The balance of power between the ruling Justice and Development Party's (AK Party) People’s Alliance and the opposition Nation Alliance will have a defining impact on Turkish politics and Turkey’s 2023 elections. Since all parties are aware of that fact, both sides began to take certain steps shortly after the 2018 election. For the record, they follow similar game plans: They want to consolidate their respective alliances and chip away at the opposing bloc.
Leaders of Turkey’s major political parties are meeting more frequently, as President Recep Tayyip Erdoğan's "alliance" talks with the Felicity Party (SP) reinvigorated the opposition. There is an effort underway to keep relations warm between the main opposition Republican People’s Party (CHP), the Good Party (IP), the SP, the Democracy and Progress Party (DEVA) and the Future Party (GP) over proposals of an “augmented parliamentary system.”
Kemal Kılıçdaroğlu, the chairperson of the main opposition Republican People’s Party (CHP), regularly complains about Turkey’s “artificial” agenda, but that did not stop him from starting a polarizing war of words by referring to President Recep Tayyip Erdoğan as “the so-called president.” With voters unimpressed by his rants about the economy and coronavirus-related problems, the main opposition leader turned to verbally abusing Turkey’s president – the staple of his rhetoric.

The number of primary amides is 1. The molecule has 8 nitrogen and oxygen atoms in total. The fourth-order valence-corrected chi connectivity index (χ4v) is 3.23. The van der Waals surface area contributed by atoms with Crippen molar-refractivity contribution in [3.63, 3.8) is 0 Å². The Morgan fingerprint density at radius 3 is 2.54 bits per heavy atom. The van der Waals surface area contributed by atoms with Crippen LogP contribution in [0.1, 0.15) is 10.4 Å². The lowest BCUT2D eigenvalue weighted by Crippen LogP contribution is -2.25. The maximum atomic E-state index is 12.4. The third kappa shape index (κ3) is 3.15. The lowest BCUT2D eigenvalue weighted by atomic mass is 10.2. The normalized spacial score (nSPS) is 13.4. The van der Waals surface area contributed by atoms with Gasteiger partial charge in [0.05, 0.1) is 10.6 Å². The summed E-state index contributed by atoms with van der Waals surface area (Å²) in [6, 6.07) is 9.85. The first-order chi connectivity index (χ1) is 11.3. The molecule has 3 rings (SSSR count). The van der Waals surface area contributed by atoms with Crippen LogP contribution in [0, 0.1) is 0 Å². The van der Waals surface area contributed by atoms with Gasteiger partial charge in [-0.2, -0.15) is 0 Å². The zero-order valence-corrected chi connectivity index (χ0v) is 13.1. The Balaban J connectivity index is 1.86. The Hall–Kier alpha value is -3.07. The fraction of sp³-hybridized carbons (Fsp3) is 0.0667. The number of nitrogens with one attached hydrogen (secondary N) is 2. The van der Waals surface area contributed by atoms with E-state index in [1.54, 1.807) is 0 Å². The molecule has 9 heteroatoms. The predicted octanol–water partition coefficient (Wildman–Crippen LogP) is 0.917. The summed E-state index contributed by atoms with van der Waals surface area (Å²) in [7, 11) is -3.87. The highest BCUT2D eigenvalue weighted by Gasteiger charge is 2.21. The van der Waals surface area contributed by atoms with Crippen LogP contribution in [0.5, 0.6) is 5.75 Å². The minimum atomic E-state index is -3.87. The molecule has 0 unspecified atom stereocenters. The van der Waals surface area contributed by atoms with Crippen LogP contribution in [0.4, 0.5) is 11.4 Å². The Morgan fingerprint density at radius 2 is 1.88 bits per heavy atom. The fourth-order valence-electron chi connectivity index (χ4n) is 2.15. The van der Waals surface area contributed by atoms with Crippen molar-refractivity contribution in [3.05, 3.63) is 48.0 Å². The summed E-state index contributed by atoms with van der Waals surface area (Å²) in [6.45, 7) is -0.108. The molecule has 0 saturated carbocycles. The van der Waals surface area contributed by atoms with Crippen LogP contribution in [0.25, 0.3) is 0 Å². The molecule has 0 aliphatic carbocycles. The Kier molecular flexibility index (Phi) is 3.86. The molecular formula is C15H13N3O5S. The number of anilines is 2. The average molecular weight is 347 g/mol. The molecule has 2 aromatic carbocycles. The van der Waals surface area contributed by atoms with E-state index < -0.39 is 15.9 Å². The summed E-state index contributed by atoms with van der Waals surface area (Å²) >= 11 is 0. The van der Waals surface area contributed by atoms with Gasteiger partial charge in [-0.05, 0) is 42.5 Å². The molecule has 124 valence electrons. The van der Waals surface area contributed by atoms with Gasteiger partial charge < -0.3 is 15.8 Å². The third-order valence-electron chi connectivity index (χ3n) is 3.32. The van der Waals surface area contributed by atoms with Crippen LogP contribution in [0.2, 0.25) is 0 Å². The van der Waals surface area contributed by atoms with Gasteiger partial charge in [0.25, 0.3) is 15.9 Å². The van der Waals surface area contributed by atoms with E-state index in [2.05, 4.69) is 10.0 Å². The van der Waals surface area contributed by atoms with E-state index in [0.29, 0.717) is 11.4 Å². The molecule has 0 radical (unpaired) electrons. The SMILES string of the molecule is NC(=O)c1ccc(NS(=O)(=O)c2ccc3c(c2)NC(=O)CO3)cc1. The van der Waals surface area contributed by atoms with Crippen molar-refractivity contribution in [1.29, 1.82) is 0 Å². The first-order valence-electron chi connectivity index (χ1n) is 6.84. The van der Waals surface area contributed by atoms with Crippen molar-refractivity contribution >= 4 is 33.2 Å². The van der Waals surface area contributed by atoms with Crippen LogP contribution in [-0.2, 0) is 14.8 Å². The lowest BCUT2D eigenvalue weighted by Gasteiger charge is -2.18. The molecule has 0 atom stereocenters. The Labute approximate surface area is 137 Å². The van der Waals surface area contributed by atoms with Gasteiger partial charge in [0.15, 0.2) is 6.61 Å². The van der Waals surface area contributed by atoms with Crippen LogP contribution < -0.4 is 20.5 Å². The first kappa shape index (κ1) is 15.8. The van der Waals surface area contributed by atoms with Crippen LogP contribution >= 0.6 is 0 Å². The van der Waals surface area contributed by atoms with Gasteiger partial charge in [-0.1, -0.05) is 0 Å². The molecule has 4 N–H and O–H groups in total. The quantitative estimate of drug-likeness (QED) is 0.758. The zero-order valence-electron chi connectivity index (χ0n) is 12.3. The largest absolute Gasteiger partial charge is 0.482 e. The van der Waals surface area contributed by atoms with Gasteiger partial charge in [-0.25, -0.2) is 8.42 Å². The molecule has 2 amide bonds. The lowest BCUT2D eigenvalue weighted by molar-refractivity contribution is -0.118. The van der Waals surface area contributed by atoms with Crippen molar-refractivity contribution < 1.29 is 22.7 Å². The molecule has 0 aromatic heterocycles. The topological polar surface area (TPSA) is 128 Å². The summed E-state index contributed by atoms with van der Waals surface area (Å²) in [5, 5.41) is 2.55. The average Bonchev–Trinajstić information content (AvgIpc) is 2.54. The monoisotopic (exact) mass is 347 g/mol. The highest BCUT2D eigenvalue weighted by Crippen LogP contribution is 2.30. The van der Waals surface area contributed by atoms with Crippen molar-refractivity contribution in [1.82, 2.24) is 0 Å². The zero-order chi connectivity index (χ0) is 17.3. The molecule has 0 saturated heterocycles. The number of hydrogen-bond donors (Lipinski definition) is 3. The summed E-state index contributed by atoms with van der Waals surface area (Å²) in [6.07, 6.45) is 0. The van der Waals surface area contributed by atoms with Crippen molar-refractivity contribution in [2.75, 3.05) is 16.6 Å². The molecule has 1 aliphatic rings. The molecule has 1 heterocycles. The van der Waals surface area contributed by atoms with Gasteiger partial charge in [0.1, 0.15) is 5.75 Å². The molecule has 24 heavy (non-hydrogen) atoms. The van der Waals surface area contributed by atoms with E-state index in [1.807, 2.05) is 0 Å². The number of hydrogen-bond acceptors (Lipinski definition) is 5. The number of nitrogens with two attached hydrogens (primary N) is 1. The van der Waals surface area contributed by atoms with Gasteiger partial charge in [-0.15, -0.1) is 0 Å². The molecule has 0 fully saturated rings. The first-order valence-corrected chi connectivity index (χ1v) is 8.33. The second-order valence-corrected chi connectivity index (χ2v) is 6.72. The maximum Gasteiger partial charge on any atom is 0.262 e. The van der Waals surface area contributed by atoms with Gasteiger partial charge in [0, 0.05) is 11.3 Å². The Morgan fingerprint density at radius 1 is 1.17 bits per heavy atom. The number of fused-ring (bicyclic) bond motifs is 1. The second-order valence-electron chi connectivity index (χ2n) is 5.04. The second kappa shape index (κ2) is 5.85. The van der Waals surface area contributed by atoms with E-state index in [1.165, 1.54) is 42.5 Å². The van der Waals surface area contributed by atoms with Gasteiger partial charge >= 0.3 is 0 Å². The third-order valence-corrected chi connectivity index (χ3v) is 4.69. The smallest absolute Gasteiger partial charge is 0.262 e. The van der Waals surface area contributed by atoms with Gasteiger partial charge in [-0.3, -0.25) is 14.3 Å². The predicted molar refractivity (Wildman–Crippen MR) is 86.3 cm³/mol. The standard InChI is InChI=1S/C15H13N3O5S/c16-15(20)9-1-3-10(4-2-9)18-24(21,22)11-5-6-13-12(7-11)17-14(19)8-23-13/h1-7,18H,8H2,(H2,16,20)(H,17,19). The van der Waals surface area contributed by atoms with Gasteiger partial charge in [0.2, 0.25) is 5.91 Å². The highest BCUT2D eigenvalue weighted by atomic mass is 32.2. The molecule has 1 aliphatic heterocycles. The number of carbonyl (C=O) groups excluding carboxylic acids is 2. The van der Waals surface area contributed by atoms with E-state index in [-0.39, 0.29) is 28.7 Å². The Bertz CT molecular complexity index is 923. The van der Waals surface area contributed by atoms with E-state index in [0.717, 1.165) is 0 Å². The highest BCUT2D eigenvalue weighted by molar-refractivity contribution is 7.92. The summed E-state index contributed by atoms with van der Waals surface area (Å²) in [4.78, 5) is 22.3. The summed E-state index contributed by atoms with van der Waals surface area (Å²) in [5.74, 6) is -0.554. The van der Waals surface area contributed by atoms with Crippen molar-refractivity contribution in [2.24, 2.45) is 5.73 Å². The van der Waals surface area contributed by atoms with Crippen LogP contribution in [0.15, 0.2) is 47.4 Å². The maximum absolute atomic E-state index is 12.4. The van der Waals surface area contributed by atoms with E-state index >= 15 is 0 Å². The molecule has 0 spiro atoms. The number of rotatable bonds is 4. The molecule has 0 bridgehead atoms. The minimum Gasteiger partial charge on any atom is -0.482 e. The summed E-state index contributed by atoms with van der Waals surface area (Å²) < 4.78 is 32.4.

President Recep Tayyip Erdoğan reciprocated Russian President Vladimir Putin's earlier remarks about him being "a man of his word who would go all the way for his country." He, too, described Putin as "someone who speaks his mind and keeps his promises."
The Istanbul Metropolitan Municipality hosted a controversial ceremony to commemorate the death of Mevlana Jalaluddin Rumi, known as Şeb-i Arus, last week. Addressing the ruling Justice and Development Party's (AK Party) parliamentary meeting on Tuesday, President Recep Tayyip Erdoğan described the recitation of the Quran and the call to prayer in Turkish at that event as "a return to the fascist practices of the 1940s." That practice, which violates the rules of the Mevlevi Order, serves as a reminder of the Turkification of religious rituals under the single-party regime.